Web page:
Anyway, this was an interesting exercise, and I think I’ll try it with the main character of my second book, Rachael. I’m pretty sure that answering the questions as Rachael will show me how very much I *don’t* know this character, so it should be a valuable exercise.

Has anyone every taken this test? What were you? Dare to try it as a character?

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Third Person? First Person? Crazy Person?

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When I started writing my first novel, I wrote in third person. I’d never really written fiction before, so I assumed that third person was the way to go–most books I read were in third person. It seemed to work out fine. I wasn’t quite sure about the rules for how to show thoughts in the third person, but I knew I’d figure it out.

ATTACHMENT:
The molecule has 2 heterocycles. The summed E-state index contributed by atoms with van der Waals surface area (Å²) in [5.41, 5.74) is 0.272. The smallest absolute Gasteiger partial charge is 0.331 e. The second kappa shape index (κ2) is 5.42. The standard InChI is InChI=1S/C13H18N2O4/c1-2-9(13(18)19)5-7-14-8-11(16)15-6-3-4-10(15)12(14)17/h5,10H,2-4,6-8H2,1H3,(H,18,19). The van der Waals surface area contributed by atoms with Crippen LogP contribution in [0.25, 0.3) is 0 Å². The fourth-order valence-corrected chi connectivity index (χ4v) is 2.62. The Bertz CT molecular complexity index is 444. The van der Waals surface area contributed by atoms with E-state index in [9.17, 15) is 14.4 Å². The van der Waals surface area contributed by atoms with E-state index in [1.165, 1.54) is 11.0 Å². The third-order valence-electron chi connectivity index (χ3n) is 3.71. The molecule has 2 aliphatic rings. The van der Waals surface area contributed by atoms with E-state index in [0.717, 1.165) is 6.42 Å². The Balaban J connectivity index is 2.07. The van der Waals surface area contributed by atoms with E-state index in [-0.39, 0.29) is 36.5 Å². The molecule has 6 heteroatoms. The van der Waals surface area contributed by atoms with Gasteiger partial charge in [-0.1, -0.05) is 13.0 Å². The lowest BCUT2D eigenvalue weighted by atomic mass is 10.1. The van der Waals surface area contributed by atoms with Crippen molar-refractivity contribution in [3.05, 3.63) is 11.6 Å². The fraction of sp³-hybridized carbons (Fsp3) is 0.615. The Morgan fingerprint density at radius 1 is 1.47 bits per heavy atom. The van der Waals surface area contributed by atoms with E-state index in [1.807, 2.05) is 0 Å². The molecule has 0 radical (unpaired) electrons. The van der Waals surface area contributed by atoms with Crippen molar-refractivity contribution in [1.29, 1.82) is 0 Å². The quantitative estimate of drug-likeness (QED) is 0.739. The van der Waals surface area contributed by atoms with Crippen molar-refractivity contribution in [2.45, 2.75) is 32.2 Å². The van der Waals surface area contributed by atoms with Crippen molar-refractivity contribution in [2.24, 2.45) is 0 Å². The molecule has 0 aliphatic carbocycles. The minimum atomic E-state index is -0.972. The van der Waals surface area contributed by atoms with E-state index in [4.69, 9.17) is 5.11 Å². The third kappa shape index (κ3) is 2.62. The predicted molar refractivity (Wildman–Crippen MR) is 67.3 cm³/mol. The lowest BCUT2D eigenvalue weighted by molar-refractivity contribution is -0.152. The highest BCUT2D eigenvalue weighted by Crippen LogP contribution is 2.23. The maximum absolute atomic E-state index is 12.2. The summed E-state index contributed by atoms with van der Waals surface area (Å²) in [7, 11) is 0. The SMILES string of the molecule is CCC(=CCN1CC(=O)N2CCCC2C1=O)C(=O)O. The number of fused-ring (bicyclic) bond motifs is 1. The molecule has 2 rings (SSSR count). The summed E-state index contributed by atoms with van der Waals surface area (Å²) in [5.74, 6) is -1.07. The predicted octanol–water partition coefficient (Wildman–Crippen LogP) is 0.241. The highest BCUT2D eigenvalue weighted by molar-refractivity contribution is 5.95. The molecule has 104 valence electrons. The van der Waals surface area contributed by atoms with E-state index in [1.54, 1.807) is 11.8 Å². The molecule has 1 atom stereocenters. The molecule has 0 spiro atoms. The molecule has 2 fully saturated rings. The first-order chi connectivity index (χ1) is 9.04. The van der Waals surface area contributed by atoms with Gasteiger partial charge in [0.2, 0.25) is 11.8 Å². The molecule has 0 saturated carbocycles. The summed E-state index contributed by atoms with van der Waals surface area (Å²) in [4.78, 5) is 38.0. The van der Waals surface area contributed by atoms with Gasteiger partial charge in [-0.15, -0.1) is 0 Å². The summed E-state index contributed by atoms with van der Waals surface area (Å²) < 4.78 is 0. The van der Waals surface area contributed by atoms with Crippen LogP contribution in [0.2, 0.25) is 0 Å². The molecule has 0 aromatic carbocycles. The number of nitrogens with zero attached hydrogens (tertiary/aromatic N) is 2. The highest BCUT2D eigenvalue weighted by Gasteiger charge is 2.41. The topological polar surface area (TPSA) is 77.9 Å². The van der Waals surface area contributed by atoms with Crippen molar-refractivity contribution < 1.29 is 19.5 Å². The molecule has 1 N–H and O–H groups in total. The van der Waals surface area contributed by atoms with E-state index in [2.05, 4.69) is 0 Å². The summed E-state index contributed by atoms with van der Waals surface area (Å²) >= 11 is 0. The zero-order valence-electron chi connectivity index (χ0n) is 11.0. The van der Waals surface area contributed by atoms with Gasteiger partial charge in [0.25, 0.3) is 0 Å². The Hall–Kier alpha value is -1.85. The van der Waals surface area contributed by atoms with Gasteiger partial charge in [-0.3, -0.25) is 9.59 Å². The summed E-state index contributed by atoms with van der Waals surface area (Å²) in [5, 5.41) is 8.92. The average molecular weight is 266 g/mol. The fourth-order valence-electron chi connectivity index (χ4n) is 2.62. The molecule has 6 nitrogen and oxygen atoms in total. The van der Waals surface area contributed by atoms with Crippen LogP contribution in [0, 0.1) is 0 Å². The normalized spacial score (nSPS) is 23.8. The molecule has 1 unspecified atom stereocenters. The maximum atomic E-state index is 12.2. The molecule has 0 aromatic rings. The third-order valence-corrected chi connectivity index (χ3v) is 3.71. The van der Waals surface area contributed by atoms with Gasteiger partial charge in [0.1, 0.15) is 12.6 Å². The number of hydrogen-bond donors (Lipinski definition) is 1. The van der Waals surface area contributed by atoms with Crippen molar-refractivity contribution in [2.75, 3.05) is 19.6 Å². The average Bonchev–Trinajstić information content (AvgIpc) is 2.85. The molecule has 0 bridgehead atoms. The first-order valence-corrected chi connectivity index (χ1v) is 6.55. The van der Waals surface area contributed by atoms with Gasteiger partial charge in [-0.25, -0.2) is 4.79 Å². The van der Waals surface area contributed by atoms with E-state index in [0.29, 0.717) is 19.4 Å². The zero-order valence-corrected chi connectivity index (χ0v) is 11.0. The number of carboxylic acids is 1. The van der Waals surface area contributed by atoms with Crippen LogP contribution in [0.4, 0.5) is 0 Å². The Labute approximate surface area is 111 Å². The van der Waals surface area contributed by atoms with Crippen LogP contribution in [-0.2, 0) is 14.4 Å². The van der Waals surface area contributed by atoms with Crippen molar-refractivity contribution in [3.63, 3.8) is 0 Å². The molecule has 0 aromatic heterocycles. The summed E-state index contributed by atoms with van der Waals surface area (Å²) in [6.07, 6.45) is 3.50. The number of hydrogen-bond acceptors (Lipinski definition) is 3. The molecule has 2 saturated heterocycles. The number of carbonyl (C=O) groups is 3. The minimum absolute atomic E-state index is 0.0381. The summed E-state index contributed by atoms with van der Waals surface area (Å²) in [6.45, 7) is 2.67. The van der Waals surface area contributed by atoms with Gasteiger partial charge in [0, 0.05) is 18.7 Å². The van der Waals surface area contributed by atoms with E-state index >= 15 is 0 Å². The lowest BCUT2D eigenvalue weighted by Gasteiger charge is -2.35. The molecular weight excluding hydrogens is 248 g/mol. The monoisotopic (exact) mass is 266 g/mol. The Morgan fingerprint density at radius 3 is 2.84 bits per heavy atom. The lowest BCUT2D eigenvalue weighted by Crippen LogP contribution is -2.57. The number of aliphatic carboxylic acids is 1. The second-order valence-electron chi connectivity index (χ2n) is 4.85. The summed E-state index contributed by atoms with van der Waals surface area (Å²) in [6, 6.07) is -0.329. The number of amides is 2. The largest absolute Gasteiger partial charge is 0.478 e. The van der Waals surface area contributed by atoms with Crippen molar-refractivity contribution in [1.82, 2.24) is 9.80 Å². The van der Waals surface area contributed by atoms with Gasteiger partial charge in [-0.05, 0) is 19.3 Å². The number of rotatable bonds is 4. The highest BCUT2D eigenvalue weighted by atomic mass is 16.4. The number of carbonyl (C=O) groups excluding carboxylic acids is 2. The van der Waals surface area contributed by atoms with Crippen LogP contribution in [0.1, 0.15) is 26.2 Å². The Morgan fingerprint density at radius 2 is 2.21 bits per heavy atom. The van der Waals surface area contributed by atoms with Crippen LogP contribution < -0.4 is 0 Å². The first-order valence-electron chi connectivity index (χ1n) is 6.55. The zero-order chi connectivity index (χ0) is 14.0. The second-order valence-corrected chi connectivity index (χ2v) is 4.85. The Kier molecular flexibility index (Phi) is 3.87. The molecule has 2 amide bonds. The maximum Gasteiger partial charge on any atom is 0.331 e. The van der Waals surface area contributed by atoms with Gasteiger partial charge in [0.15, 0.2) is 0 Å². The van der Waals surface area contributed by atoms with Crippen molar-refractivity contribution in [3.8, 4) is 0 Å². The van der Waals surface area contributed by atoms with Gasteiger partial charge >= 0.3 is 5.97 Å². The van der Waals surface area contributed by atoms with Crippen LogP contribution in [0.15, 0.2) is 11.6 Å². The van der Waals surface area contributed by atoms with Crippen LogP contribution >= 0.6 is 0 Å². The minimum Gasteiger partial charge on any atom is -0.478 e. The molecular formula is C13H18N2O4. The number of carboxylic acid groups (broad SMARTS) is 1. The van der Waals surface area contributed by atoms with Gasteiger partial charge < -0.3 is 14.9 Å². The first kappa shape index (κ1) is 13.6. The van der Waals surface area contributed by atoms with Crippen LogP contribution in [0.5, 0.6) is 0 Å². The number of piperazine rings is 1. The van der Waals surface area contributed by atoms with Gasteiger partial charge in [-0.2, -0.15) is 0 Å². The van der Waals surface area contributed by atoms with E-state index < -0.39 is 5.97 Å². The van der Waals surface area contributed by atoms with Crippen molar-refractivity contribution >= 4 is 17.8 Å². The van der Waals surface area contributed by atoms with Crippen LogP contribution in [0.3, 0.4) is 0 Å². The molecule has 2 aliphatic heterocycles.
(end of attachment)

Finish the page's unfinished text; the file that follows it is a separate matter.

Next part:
In 2009 (one year into the long process of that book), I went to my first writing conference, and someone asked me if I’d thought about writing my book in first person.

Why not? I tried it. I changed every Alexis to I, every her to me, every them to us. It took FOREVER.

And, to my total surprise, the tone of the story changed. (This is probably a big DUH to everyone else, but it was a fresh insight to me.) It was easier to access Alexis’s emotions, and to make her seem real. The language became less formal. “Alexis was disoriented” changed into “I couldn’t figure out where I was.”

I wrote one chapter in first person, and sent both versions to some reader/writer friends, and almost every single person thought that the first person version was more effective.

You’d think I would’ve learned my lesson after the first book, but with the second book, the exact same thing happened. Third person (to prove I could do it), a trial chapter in first person, comparison of both by friends, change to first person, language tightening, story getting better…